The research findings are published in the journal Stem Cell Reports.

"Our goal is to package the rewired stem cells as a vaccine for arthritis, which would deliver an anti-inflammatory drug to an arthritic joint but only when it is needed," said senior author Farshid Guilak, PhD, a professor of orthopedic surgery at Washington University School of Medicine.

Guilak and his colleagues grew mouse stem cells in a test tube and then used a gene-editing tool called CRISPR to remove a gene that plays a key role in inflammation. That gene was replaced with a gene that releases a biologic drug that combats inflammation.

Within a few days, the modified stem cells grew into cartilage cells and produced cartilage tissue. Further experiments showed that the engineered cartilage was protected from inflammation.

"We hijacked an inflammatory pathway to create cells that produced a protective drug," explained Jonathan Brunger, PhD, the paper's first author and a postdoctoral fellow in cellular and molecular pharmacology at the University of California, San Francisco.



Many current biologic drugs used to treat arthritis – such as Enbrel, Humira and Remicade -- attack an inflammation-promoting molecule called TNF-alpha. But the problem with these drugs is that they interfere with the immune system throughout the body and can make patients susceptible to side effects such as infections.

"We want to use our gene-editing technology as a way to deliver targeted therapy in response to localized inflammation in a joint, as opposed to current drug therapies that can interfere with the inflammatory response through the entire body," said Guilak. “If this strategy proves to be successful, the engineered cells only would block inflammation when inflammatory signals are released, such as during an arthritic flare in that joint."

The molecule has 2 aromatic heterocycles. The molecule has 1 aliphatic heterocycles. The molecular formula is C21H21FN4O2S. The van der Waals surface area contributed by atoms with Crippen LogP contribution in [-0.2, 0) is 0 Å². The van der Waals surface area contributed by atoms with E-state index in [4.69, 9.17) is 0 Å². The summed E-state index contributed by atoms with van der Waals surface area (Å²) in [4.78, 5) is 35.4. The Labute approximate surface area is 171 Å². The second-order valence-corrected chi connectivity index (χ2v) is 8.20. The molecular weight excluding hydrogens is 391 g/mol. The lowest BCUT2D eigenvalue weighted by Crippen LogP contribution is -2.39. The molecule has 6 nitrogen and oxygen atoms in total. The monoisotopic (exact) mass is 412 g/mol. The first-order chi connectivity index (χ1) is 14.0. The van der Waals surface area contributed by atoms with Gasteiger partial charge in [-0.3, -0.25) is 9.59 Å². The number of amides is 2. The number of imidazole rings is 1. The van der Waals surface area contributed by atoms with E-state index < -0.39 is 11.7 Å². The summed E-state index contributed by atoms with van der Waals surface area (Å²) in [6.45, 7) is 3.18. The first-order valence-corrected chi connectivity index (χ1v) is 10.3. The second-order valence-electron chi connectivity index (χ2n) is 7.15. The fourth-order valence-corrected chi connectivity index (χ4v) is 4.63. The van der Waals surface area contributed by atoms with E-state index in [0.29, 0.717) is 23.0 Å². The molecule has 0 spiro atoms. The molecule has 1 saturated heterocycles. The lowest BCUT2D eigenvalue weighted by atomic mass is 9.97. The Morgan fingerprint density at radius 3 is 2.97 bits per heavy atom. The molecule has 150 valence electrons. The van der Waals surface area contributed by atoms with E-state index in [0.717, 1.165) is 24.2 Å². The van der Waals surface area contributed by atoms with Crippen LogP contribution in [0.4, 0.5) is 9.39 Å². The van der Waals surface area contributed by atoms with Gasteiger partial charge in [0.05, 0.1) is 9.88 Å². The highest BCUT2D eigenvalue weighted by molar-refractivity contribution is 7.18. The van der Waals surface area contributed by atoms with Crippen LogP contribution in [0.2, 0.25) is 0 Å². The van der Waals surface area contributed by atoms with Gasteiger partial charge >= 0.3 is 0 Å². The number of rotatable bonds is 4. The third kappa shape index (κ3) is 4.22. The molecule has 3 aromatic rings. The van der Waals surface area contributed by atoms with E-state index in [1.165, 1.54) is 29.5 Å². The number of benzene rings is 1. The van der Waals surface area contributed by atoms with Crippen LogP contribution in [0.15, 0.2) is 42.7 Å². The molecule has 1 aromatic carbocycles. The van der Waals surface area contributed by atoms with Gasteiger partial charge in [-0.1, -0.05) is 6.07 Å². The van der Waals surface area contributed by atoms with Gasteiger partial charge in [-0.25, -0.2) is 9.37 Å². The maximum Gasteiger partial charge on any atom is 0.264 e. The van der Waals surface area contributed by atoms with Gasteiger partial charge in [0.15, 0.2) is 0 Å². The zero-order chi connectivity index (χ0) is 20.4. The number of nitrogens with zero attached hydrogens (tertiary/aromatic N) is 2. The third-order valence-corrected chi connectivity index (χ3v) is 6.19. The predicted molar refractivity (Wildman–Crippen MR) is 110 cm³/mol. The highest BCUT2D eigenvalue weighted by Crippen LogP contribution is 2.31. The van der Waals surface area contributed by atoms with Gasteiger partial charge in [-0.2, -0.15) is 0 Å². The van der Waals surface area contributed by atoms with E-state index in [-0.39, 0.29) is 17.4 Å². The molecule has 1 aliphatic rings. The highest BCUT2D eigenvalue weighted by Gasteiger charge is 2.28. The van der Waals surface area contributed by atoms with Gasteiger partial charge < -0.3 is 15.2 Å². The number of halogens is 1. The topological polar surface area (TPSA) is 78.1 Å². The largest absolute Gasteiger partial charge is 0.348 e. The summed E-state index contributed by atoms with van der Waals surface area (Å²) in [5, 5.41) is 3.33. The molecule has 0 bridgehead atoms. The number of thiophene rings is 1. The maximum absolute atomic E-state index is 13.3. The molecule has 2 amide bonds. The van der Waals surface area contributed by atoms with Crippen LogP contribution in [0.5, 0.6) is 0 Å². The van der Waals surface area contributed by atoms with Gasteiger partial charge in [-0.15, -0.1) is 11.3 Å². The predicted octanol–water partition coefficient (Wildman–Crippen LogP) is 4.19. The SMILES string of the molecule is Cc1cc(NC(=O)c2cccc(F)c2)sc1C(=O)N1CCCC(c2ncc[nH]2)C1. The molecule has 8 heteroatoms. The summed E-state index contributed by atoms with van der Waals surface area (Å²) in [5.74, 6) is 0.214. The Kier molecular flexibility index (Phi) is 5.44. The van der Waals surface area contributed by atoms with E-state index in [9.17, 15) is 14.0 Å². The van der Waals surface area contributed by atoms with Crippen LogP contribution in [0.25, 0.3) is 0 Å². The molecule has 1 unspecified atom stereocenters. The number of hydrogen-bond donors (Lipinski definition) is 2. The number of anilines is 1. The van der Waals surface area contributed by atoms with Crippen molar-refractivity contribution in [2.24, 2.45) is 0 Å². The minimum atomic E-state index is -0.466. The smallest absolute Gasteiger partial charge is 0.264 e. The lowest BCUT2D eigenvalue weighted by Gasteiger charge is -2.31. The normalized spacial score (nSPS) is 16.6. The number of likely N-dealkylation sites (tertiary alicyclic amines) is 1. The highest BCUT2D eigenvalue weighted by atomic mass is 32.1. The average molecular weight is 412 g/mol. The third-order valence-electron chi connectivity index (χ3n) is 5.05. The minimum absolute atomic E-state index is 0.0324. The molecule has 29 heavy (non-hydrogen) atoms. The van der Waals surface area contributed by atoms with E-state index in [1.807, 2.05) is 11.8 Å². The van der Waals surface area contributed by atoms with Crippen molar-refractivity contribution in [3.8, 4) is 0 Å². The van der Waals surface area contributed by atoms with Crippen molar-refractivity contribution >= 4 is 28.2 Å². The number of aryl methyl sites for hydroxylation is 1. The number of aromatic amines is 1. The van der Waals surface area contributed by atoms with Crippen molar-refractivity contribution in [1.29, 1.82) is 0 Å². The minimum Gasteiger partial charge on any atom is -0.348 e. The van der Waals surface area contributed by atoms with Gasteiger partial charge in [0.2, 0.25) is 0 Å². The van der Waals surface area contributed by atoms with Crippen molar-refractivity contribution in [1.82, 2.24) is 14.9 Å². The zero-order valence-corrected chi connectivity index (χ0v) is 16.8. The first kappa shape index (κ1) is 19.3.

Researchers have begun testing the engineered stem cells in mouse models of rheumatoid arthritis and other inflammatory diseases. If the work can be replicated in living laboratory animals and then developed into a clinical therapy, the cartilage grown from stem cells would respond to inflammation by releasing a drug that protects them from further damage.

"When these cells see TNF-alpha, they rapidly activate a therapy that reduces inflammation," Guilak explained. "We believe this strategy also may work for other systems that depend on a feedback loop. In diabetes, for example, it's possible we could make stem cells that would sense glucose and turn on insulin in response.

"The ability to build living tissues from 'smart' stem cells that precisely respond to their environment opens up exciting possibilities for investigation in regenerative medicine."